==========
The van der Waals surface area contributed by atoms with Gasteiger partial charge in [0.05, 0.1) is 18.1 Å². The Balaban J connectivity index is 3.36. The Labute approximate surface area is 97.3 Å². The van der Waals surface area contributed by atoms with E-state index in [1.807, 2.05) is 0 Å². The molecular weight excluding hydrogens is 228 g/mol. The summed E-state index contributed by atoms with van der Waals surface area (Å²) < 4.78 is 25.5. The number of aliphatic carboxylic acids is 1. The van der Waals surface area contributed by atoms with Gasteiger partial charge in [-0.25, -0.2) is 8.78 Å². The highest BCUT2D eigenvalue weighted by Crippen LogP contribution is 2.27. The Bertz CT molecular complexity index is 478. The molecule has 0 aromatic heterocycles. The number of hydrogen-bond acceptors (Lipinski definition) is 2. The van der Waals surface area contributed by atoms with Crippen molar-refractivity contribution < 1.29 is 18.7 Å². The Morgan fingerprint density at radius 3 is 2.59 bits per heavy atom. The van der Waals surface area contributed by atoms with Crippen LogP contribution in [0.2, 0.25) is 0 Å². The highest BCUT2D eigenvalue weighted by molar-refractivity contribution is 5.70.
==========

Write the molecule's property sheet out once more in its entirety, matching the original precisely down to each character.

The van der Waals surface area contributed by atoms with Gasteiger partial charge in [0.05, 0.1) is 18.1 Å². The Balaban J connectivity index is 3.36. The Labute approximate surface area is 97.3 Å². The van der Waals surface area contributed by atoms with E-state index in [1.807, 2.05) is 0 Å². The molecular weight excluding hydrogens is 228 g/mol. The summed E-state index contributed by atoms with van der Waals surface area (Å²) < 4.78 is 25.5. The number of aliphatic carboxylic acids is 1. The van der Waals surface area contributed by atoms with Gasteiger partial charge in [-0.25, -0.2) is 8.78 Å². The highest BCUT2D eigenvalue weighted by Crippen LogP contribution is 2.27. The Bertz CT molecular complexity index is 478. The molecule has 0 aromatic heterocycles. The number of hydrogen-bond acceptors (Lipinski definition) is 2. The van der Waals surface area contributed by atoms with Crippen molar-refractivity contribution < 1.29 is 18.7 Å². The Morgan fingerprint density at radius 3 is 2.59 bits per heavy atom. The van der Waals surface area contributed by atoms with Crippen LogP contribution in [0.2, 0.25) is 0 Å². The highest BCUT2D eigenvalue weighted by molar-refractivity contribution is 5.70.